A county government proposing substantial property and gasoline tax increases needs to assure the public it has exhausted every opportunity for cost savings elsewhere. Pasco County hasn't done that yet, but commissioners can start when considering their annual contract with a Tallahassee lobbyist.
Pasco County's open request for proposals from firms seeking the county's lobbying work is scheduled to close Tuesday. Commissioners should kill the process entirely and save the money for more imperative needs.
There simply is no reason for Pasco to spend $65,000 a year, plus $5,000 for expenses, to retain an out-of-town firm to lobby the Florida speaker of the House who lives in Wesley Chapel. Nor will there be a reason in the near future with Rep. Richard Corcoran, R-Land O'Lakes, scheduled to become speaker in three years.
"I think it's ludicrous,'' Corcoran said. "Given who we have in the delegation, there is absolutely no need for a lobbyist. I'd rather they spent that money on a firefighter or a police officer than on a lobbyist.''
Corcoran's blunt assessment is welcome. Too frequently, Pasco's legislative delegation has acquiesced to the county's unnecessary spending on lobbying.
The commission originally retained Slater Bayliss of the Advocacy Group at Tew Cardenas LLC for $40,000 in 2005 to lobby for transportation dollars even though then-Sen. Mike Fasano, R-New Port Richey, chaired the Senate committee overseeing transportation appropriations. The dubious spending never ceased and, instead, expanded five years later to cover nontransportation issues when the county's other lobbyist retired.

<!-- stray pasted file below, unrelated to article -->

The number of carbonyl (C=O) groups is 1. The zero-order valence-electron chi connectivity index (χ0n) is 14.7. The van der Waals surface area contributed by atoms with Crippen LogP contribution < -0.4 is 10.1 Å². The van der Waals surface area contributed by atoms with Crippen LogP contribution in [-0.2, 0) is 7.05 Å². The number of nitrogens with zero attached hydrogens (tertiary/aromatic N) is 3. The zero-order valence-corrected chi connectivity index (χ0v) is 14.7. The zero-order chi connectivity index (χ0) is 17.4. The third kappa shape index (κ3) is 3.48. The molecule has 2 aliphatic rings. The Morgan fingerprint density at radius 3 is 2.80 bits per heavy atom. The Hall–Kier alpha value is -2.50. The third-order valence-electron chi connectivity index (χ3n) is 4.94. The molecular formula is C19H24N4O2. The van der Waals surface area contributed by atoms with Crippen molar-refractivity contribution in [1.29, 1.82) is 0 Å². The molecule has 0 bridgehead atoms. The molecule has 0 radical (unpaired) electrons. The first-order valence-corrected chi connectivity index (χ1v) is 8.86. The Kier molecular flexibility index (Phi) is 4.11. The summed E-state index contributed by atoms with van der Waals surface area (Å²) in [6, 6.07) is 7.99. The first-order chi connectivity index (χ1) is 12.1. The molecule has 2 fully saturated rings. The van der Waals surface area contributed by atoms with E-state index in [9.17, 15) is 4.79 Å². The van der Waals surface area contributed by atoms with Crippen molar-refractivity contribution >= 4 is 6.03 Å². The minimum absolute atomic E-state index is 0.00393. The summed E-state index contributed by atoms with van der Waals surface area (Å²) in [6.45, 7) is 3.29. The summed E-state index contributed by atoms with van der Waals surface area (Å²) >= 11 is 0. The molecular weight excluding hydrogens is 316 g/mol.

With little or no discussion, commissioners routinely renewed the publicly financed lobbying contract. That changed in March when Commissioner Henry Wilson persuaded the rest of the board to offer Bayliss just a three-month extension through the 2013 legislative session and then to find out if other firms wanted to bid for the county lobbying contract.
Wilson got it half right. The commission should bag its lobbyist entirely and put the money toward programs closer to home such as code enforcement or road maintenance. And in the near future, if commissioners feel the need to lobby the state's most powerful legislators, they know where to find them. Their offices are in central Pasco.